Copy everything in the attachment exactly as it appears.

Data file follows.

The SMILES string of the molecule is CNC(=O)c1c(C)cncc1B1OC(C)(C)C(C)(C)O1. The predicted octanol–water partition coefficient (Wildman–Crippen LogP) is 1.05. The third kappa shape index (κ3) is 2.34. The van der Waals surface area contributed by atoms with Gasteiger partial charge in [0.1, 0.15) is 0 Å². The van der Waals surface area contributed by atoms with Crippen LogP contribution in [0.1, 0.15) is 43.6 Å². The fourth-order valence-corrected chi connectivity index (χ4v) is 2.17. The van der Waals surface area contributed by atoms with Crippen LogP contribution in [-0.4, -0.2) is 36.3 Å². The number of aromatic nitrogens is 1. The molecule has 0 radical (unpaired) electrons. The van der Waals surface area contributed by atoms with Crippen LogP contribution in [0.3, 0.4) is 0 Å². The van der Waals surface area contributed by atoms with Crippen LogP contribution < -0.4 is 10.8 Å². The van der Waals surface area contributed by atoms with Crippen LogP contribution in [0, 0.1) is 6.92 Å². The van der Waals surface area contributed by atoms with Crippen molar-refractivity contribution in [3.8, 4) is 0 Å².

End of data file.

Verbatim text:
The SMILES string of the molecule is CNC(=O)c1c(C)cncc1B1OC(C)(C)C(C)(C)O1. The predicted octanol–water partition coefficient (Wildman–Crippen LogP) is 1.05. The third kappa shape index (κ3) is 2.34. The van der Waals surface area contributed by atoms with Gasteiger partial charge in [0.1, 0.15) is 0 Å². The van der Waals surface area contributed by atoms with Crippen LogP contribution in [0.1, 0.15) is 43.6 Å². The fourth-order valence-corrected chi connectivity index (χ4v) is 2.17. The van der Waals surface area contributed by atoms with Crippen LogP contribution in [-0.4, -0.2) is 36.3 Å². The number of aromatic nitrogens is 1. The molecule has 0 radical (unpaired) electrons. The van der Waals surface area contributed by atoms with Crippen LogP contribution in [0.3, 0.4) is 0 Å². The van der Waals surface area contributed by atoms with Crippen LogP contribution < -0.4 is 10.8 Å². The van der Waals surface area contributed by atoms with Crippen LogP contribution in [0, 0.1) is 6.92 Å². The van der Waals surface area contributed by atoms with Crippen molar-refractivity contribution in [3.8, 4) is 0 Å².